It has been over 10 years since Issue 7! This is a real testament to the now 2 decade old Panda3D game engine. It’s still out there, still maintained, and all of the code in prior issues still works to this day! Lets crack on and complete our arcade shooter game.
1. Completing the Game
Here’s the silver bullet. If you have followed Issues 1 to 7, you already know how to complete this game! We’re going to lean on everything covered so far to complete the game, quickly. Well, sort of quickly. Think of this issue as a test as we end the volume. We won’t be showing that much code, the assumption being – we have shown you the way in the prevous 7 issues. 🙂
2. How to Shoot or be Shot, or Hit
If you recall back in Issue 4, we figured out how to cause the player to collide with the terrain. So off the bat, can we now use a similar approach to know if we have collided with an enemy? We absolutely can! Our terrain is a model in the game world, so are the enemies.
Try to update your code so that a collision with an enemy kills the player!
What about shooting at the enemy? You’re going to need a keyboard control to fire and ideally some sound. We first added keyboard controls in Issue 3.
Add a new key for ‘fire’, make it play a shooting sound.
Again, using the collision techniques we used previously, you should be able to determine if the shot hit the enemy.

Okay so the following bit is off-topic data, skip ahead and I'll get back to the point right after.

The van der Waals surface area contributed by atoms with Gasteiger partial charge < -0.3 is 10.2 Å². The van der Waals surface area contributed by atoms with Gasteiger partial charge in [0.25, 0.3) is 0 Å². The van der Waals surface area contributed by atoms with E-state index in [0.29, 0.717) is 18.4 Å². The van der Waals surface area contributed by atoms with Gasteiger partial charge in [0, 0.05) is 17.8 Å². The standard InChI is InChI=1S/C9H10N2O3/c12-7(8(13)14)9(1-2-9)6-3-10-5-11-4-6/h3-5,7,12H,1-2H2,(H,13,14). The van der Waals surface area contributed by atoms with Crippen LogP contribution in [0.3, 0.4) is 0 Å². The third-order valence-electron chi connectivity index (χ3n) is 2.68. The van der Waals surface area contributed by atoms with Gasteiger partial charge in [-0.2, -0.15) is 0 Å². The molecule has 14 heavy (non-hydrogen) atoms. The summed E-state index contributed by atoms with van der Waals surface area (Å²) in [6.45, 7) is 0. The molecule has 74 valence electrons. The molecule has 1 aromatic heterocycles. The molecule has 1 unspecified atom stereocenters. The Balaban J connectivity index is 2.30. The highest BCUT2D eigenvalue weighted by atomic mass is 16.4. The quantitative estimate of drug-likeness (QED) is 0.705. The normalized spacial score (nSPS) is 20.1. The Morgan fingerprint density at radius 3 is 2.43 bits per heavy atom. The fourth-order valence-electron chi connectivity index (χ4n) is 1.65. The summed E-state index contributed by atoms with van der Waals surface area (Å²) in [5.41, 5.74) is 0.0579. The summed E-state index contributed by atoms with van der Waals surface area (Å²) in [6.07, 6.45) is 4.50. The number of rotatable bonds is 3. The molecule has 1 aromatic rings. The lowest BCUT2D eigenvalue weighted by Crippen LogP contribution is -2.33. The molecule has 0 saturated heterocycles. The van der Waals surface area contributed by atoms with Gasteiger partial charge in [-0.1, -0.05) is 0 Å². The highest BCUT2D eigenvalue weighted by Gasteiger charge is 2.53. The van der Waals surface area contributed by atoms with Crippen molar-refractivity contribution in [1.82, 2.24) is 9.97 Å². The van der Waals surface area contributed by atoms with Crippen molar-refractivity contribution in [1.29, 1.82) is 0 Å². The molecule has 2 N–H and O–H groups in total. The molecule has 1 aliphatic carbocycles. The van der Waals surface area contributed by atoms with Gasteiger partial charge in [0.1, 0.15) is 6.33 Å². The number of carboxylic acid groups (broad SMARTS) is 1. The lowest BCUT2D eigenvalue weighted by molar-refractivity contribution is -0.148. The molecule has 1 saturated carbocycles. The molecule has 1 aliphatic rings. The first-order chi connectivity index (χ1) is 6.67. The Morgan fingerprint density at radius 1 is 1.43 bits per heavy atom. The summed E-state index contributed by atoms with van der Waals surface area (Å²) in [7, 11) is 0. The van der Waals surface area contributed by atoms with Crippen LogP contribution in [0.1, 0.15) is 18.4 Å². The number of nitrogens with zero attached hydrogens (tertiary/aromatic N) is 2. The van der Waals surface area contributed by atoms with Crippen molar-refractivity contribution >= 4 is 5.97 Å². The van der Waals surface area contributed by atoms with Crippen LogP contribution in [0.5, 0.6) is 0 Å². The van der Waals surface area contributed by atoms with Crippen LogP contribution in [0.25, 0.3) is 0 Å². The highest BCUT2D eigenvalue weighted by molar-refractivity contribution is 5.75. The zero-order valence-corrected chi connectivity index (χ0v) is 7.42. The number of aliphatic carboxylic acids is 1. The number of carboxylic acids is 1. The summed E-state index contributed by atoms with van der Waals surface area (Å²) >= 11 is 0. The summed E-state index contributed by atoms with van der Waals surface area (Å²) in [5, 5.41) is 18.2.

Add a visual indication of firing and establish if an enemy is hit.
For the enemy to shoot back, you simply need to use the same approach as the player firing, just positioned correctly in the Finite State Machine implementation (because, as you know, the enemy class inherits from the player!). We first tackled the enemy Artificial Intelligence in Issue 7.
Make the enemies fire back with sound, visuals and damage to the player.
Use variables to track damage on both the player and the enemies to determine when they should die. The player, on death, is a game over and restart, much like colliding with the terrain. If an enemy dies, however, you can do a lot more. First, we’d suggest having it re-spawn (reappear) at a random position on the map with full health. Thereafter, if you maintain a variable to record “enemy deaths”, that can essentially drive the “game level” or “score”. Variables were covered as far back as Issue 2.
Make a dead enemy re-spawn and add extra enemies based on score.
3. Finish the HUD
Add variables to the HUD using the same way we added text previously in Issue 5 and Issue 6. To begin, perhaps add the players speed and altitude. Go to add the score, level, health (damage) or other variables as you see fit.
Position the Stats you care about on the top-right HUD.
4. Ice the Cake
Pimp your game world (terrain and height map) as we did in Issue 1, only spend more time making it your own. Consider adding a Graphical User Interface (GUI) and menu system as described in the offical manual, using DirectGUI.
Add a DirectGUI menu where you can mute the audio to your game.
5. Share the Joy
A finished game should be shared! Read all about distributing Panda3D games.
See you on the app stores!